Your takeaway? Here is another reason to eat whole foods. Foods that contain the nutrients that are bodies need for ideal, healthy functioning. When you do this, you will be working with your body’s natural shut-off valve, thereby reducing cravings that lead to over-eating.

Do you find this topic as fascinating as I do? Then order Schatzker’s book!

 

 

A Health Coach’s Summer Reading List

You know how kids have to write book reports when they return to school in September on the books they read over the summer? I thought you might be interested in what kinds of books a health coach reads. Although each of the following books are very different, they each provide a unique spark of inspiration in terms of what each of us can do to ensure that our bodies are as healthy as they can be. I greatly enjoyed each one – if they were a dud, they wouldn’t make it onto my list.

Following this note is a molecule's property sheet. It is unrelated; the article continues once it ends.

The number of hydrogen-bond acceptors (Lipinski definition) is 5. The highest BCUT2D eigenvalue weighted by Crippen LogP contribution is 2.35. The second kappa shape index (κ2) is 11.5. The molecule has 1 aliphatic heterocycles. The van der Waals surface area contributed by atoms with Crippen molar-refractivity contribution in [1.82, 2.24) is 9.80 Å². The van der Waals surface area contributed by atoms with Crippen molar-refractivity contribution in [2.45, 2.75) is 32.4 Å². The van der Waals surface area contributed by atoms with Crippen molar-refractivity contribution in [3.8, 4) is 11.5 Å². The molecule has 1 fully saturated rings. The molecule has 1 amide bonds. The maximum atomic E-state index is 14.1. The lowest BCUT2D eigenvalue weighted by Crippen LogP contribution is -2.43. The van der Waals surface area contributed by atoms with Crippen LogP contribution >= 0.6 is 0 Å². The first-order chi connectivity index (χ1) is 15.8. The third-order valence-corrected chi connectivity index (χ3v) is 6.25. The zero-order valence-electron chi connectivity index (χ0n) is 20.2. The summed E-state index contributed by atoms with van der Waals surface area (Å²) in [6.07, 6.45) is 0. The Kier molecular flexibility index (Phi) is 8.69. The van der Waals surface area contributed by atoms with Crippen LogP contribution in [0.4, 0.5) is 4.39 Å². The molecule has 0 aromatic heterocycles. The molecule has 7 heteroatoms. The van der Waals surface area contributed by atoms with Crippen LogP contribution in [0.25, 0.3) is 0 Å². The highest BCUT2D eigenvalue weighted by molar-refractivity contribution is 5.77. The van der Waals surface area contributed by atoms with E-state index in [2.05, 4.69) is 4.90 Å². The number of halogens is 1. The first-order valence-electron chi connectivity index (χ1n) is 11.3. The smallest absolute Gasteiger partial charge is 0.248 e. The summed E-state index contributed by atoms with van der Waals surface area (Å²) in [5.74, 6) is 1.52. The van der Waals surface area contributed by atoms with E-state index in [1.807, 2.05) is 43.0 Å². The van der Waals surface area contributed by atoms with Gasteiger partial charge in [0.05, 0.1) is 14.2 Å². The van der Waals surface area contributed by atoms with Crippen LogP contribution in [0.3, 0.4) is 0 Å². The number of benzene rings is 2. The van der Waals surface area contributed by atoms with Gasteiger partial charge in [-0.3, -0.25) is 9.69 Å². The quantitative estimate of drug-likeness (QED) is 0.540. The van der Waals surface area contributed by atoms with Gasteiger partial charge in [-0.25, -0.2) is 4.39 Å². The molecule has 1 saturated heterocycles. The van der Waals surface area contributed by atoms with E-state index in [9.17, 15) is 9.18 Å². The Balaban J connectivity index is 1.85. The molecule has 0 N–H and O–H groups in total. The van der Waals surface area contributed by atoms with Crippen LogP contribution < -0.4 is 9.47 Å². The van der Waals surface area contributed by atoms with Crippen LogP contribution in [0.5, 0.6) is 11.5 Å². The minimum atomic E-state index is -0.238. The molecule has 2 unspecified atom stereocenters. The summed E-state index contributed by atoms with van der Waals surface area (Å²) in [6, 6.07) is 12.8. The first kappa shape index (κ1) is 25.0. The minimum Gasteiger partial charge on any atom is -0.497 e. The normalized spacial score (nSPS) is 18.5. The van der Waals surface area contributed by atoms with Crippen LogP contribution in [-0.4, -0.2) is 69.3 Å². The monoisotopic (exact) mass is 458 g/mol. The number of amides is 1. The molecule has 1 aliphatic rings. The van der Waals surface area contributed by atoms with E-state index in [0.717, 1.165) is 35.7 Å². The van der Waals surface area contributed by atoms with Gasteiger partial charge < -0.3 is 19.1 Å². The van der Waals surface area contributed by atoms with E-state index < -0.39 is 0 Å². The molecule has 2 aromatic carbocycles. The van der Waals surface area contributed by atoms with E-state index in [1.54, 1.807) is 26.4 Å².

If you choose to read any of the books, or have read them already, please share your comments below. We can have a little informal Happy Belly book club!

“The Hormone Cure”
My apologies in advance to my male readers, but don’t run away so soon – you might want to recommend this book to the women in your life. This is the book I wish someone had put into my hands when I was 15 years old and bent over with pain with menstrual cramps and chills while stuck on the school bus!

In her book, Dr. Sara Gottfried discusses how women’s hormones have long been overlooked by the medical establishment. She makes the point that symptoms that we associate as being “normal”, e.g. PMS mood swings, menstrual pain, and menopausal symptoms, are due to imbalances in our hormones – imbalances that are the result of our stressful lifestyles, unhealthy foods and exposure to chemicals.